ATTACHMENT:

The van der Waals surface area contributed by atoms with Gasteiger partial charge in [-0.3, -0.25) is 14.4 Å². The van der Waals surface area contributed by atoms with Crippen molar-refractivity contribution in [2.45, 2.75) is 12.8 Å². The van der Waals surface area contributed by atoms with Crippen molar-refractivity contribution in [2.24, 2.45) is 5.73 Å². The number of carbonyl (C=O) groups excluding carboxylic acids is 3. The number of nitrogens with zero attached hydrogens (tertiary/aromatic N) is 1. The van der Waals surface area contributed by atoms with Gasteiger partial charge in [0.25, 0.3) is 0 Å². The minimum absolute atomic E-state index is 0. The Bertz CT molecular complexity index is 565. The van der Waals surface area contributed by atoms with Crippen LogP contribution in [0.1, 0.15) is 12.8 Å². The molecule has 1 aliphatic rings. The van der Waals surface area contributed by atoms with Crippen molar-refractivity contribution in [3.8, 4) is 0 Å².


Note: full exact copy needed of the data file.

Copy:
The van der Waals surface area contributed by atoms with Gasteiger partial charge in [-0.3, -0.25) is 14.4 Å². The van der Waals surface area contributed by atoms with Crippen molar-refractivity contribution in [2.45, 2.75) is 12.8 Å². The van der Waals surface area contributed by atoms with Crippen molar-refractivity contribution in [2.24, 2.45) is 5.73 Å². The number of carbonyl (C=O) groups excluding carboxylic acids is 3. The number of nitrogens with zero attached hydrogens (tertiary/aromatic N) is 1. The van der Waals surface area contributed by atoms with Gasteiger partial charge in [0.25, 0.3) is 0 Å². The minimum absolute atomic E-state index is 0. The Bertz CT molecular complexity index is 565. The van der Waals surface area contributed by atoms with Crippen LogP contribution in [0.1, 0.15) is 12.8 Å². The molecule has 1 aliphatic rings. The van der Waals surface area contributed by atoms with Crippen molar-refractivity contribution in [3.8, 4) is 0 Å².